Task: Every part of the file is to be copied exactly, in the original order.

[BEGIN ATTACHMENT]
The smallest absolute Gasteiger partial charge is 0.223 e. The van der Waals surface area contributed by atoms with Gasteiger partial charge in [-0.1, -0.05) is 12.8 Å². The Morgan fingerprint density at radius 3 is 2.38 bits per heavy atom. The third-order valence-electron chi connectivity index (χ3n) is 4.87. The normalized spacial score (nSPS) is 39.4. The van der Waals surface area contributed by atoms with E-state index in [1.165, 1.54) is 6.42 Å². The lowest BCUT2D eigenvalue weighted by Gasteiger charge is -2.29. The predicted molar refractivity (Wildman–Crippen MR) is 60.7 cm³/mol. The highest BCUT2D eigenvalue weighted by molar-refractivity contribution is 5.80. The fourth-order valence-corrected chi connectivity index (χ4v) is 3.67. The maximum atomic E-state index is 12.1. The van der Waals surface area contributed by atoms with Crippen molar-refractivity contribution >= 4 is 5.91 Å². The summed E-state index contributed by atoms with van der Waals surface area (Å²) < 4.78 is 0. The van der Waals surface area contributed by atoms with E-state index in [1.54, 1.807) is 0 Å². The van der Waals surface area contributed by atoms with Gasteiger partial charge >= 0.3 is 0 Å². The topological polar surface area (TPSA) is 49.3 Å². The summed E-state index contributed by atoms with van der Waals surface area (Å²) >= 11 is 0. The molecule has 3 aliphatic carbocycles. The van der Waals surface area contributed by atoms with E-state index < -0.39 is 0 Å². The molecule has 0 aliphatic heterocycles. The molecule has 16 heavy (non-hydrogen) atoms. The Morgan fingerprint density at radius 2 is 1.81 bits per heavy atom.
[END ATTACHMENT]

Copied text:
The smallest absolute Gasteiger partial charge is 0.223 e. The van der Waals surface area contributed by atoms with Gasteiger partial charge in [-0.1, -0.05) is 12.8 Å². The Morgan fingerprint density at radius 3 is 2.38 bits per heavy atom. The third-order valence-electron chi connectivity index (χ3n) is 4.87. The normalized spacial score (nSPS) is 39.4. The van der Waals surface area contributed by atoms with E-state index in [1.165, 1.54) is 6.42 Å². The lowest BCUT2D eigenvalue weighted by Gasteiger charge is -2.29. The predicted molar refractivity (Wildman–Crippen MR) is 60.7 cm³/mol. The highest BCUT2D eigenvalue weighted by molar-refractivity contribution is 5.80. The fourth-order valence-corrected chi connectivity index (χ4v) is 3.67. The maximum atomic E-state index is 12.1. The van der Waals surface area contributed by atoms with Crippen molar-refractivity contribution >= 4 is 5.91 Å². The summed E-state index contributed by atoms with van der Waals surface area (Å²) < 4.78 is 0. The van der Waals surface area contributed by atoms with E-state index in [1.54, 1.807) is 0 Å². The van der Waals surface area contributed by atoms with Gasteiger partial charge >= 0.3 is 0 Å². The topological polar surface area (TPSA) is 49.3 Å². The summed E-state index contributed by atoms with van der Waals surface area (Å²) >= 11 is 0. The molecule has 3 aliphatic carbocycles. The van der Waals surface area contributed by atoms with E-state index < -0.39 is 0 Å². The molecule has 0 aliphatic heterocycles. The molecule has 16 heavy (non-hydrogen) atoms. The Morgan fingerprint density at radius 2 is 1.81 bits per heavy atom.